January 28, 2009 9:52:59 am
Come Valentine’s Day,thousands of lovers across the globe,including in Europe and Australia,will exchange ‘I Love You’ greetings with ‘Made in India’ roses.
Besides the roses in red,yellow and other hues,the much-hyped “Taj Mahal”,a new variety of deep rose,will make its presence felt for the first time during Valentine’s Day which falls on February 14.
Tanflora Floriculture Infrastructure Park,a Tamil Nadu Government enterprise,plans to export about 10 million cut and Taj Mahal roses across the globe for this year’s Valentine’s Day.
“The roses are being exported to Europe,Australia and countries in Middle East and Far East. These roses will be sent to them a week before the Valentine’s Day,” Tanflora Managing Director Najeeb Ahmed said in Chennai.
The demand for roses during this season is increasing day by day. Besides the other usual variety of roses,demand for Taj Mahal brand is high,he said.
Roses are always in high demand during the Valentine’s Day season every year as more and more people express their affection towards their love through a rose,which is seen a symbol of love.
Tanflora,which operates from Hosur,located near Bangalore,had exported 1 million cut roses in 2007 during the Valentine’s Day and has sent 3 million flowers to markets across the globe last year.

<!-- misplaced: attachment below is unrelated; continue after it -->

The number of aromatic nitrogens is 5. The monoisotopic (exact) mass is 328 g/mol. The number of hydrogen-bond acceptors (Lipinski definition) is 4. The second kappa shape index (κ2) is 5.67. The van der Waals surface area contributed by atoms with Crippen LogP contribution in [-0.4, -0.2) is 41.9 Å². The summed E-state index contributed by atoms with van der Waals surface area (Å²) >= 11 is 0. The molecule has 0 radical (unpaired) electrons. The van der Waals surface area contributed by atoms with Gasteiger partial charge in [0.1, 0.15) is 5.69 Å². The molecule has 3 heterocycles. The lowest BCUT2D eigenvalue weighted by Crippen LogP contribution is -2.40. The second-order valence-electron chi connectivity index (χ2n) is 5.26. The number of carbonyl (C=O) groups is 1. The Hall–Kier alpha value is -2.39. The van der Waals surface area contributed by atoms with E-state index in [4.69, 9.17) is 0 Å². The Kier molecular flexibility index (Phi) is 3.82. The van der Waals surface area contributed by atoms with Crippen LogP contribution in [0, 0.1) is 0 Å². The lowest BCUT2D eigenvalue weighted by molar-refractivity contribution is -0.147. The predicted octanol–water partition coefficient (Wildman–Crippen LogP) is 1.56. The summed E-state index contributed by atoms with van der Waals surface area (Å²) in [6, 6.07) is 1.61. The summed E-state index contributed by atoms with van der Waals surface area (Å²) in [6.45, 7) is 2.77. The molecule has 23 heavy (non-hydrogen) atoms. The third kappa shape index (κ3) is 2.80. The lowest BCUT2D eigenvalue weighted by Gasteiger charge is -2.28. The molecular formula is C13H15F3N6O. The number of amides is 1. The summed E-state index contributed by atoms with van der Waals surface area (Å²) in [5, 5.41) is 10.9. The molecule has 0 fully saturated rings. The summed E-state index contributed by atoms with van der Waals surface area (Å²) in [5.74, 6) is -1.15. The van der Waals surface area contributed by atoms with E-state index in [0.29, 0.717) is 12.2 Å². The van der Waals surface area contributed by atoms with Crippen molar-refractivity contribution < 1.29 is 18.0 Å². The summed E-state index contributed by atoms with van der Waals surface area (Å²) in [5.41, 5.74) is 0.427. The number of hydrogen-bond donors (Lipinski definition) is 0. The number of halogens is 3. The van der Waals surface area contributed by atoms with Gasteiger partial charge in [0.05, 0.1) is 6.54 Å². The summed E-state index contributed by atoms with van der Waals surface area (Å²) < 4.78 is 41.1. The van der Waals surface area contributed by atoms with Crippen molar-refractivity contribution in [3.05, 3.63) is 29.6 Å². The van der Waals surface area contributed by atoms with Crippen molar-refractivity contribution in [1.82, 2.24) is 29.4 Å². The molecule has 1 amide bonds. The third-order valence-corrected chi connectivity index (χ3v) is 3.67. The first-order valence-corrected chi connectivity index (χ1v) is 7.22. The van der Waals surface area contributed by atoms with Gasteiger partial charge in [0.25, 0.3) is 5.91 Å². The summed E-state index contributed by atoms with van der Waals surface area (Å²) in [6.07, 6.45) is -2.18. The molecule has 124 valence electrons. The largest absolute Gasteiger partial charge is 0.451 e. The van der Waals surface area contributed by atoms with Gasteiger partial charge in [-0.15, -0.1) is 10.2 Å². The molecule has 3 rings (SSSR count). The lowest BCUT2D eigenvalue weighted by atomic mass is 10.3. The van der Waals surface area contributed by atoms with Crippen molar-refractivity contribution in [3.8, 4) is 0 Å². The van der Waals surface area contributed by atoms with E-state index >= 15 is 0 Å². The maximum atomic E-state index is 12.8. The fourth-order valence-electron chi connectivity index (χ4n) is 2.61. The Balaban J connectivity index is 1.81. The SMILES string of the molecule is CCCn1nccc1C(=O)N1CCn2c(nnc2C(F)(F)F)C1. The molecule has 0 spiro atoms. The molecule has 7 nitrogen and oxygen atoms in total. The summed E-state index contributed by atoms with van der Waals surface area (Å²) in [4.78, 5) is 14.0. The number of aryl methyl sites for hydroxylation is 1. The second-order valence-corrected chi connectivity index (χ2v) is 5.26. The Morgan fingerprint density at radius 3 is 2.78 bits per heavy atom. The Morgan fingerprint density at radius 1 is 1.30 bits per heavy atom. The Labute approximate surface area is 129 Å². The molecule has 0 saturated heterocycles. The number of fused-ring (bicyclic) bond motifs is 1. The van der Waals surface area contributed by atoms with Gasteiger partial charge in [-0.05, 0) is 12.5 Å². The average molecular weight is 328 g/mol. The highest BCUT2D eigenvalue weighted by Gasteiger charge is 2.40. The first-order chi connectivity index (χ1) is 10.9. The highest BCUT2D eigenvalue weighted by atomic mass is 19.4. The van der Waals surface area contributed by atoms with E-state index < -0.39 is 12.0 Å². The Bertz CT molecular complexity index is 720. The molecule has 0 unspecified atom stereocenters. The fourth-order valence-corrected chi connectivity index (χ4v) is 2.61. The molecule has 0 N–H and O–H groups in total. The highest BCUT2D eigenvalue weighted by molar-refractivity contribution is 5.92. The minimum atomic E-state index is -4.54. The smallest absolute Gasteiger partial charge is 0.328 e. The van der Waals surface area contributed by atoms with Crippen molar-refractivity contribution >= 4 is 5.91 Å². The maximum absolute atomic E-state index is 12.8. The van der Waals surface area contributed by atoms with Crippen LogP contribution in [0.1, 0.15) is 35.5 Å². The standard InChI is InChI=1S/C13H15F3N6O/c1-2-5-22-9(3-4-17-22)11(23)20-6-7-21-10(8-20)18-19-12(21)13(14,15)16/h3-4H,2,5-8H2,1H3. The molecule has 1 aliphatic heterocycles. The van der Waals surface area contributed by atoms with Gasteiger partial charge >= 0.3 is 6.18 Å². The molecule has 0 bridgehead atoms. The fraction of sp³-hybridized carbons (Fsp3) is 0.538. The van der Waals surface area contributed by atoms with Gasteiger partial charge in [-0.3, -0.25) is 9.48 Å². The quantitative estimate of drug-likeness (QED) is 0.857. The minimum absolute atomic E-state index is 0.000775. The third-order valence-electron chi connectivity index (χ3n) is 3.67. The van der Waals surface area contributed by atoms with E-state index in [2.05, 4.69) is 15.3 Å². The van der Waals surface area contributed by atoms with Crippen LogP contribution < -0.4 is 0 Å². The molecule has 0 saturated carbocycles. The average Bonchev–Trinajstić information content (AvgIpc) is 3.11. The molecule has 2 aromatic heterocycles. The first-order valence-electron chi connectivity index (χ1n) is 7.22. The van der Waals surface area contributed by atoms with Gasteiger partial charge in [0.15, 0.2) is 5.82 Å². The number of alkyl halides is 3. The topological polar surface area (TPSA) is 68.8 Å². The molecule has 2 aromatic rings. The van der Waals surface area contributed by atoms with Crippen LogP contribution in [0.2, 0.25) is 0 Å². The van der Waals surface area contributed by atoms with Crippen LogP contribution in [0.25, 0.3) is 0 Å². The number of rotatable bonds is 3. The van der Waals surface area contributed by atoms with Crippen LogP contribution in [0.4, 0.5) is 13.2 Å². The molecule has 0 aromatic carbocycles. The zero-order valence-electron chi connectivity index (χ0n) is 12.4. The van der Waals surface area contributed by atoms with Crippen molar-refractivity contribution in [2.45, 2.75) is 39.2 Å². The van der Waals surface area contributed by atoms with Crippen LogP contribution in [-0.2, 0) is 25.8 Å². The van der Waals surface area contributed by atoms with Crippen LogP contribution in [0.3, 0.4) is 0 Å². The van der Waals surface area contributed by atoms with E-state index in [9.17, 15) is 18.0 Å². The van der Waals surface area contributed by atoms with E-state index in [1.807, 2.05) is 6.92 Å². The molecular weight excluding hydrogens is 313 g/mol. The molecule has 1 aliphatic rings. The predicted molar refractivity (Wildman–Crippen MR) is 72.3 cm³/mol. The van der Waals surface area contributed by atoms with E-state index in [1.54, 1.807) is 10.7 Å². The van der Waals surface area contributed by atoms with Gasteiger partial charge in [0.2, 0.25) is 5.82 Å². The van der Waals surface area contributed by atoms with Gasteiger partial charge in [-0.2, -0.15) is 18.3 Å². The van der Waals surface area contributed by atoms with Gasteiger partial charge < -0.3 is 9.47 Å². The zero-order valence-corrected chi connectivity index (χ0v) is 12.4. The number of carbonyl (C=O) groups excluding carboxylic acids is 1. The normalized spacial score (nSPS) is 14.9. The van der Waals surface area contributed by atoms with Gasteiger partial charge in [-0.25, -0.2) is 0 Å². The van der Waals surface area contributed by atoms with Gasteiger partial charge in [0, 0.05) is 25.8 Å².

Tanflora Infrastructure Park Ltd grows roses in a 200 acre farm in Amudhagondapalli village in Hosur in Tamil Nadu.
East,Russia and CIS countries are major markets for Tanflora,which has marketing offices in London,Frankfurt,Tokyo,Sydney and Dubai,Ahmed said.
Ahmed said the global economic meltdown did not affect the export of roses.
“Personally… I feel there is no impact of the economic slowdown. We will achieve our target of exporting 10 million roses,” he said.
Red Giant,Red Horizon,Red Corvette,Happy Hour,Passion Royal Class,Red Palace,Bohemia,Discovery,Gold Strike,Rimini High Society,Tenga Venga Bugatti,King Fihser,Apricot Kiwi and Avalanche Classic and Duett are some of the varieties which are exported to the foreign markets throughout the year,especially during the Valentine’s Day.
Asked about the price of the roses,Ahmed said it depends on the varieties and the place where the rose is sold.
“The price of the flower depends on the variety. The price will differ from place to place. The nominal price is also one reason why foreign countries like flowers from India,” Ahmed said.
The ‘Taj Mahal’ variety of red rose,named after the famous 17th century monument of love,was launched in Australia and London last year.
The roses are grown by 25 grower-investors in each of their 5 acre green houses. The processing,packaging and marketing of the roses from all the 25 green houses is done centrally by Tanflora at its world class Central Packaging Hall at the farm.
The exclusive rose variety is known for its unique colour,shape,vase life,stem length and overall vigour and is a hit among buyers in Australia and Europe.
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